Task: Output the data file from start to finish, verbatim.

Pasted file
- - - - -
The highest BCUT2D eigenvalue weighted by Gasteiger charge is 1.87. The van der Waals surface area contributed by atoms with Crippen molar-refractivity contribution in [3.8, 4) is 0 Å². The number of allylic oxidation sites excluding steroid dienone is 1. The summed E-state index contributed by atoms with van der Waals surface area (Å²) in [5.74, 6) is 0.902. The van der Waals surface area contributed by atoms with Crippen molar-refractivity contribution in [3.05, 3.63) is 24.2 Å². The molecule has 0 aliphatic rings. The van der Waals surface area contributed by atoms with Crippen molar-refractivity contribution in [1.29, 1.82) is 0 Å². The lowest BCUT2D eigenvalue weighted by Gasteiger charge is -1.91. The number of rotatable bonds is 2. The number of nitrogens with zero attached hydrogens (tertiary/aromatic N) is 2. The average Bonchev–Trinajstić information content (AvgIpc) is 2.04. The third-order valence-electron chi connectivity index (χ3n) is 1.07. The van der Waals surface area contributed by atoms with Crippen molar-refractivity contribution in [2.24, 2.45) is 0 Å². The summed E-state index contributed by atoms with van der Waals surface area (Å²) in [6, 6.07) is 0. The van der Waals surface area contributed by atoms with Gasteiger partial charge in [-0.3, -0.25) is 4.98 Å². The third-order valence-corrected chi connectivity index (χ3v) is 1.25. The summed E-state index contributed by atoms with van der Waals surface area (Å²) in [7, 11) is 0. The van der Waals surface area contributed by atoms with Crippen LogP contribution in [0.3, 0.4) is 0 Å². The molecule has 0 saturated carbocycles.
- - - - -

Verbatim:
The highest BCUT2D eigenvalue weighted by Gasteiger charge is 1.87. The van der Waals surface area contributed by atoms with Crippen molar-refractivity contribution in [3.8, 4) is 0 Å². The number of allylic oxidation sites excluding steroid dienone is 1. The summed E-state index contributed by atoms with van der Waals surface area (Å²) in [5.74, 6) is 0.902. The van der Waals surface area contributed by atoms with Crippen molar-refractivity contribution in [3.05, 3.63) is 24.2 Å². The molecule has 0 aliphatic rings. The van der Waals surface area contributed by atoms with Crippen molar-refractivity contribution in [1.29, 1.82) is 0 Å². The lowest BCUT2D eigenvalue weighted by Gasteiger charge is -1.91. The number of rotatable bonds is 2. The number of nitrogens with zero attached hydrogens (tertiary/aromatic N) is 2. The average Bonchev–Trinajstić information content (AvgIpc) is 2.04. The third-order valence-electron chi connectivity index (χ3n) is 1.07. The van der Waals surface area contributed by atoms with Crippen molar-refractivity contribution in [2.24, 2.45) is 0 Å². The summed E-state index contributed by atoms with van der Waals surface area (Å²) in [6, 6.07) is 0. The van der Waals surface area contributed by atoms with Gasteiger partial charge in [-0.3, -0.25) is 4.98 Å². The third-order valence-corrected chi connectivity index (χ3v) is 1.25. The summed E-state index contributed by atoms with van der Waals surface area (Å²) in [7, 11) is 0. The van der Waals surface area contributed by atoms with Crippen LogP contribution in [0.3, 0.4) is 0 Å². The molecule has 0 saturated carbocycles.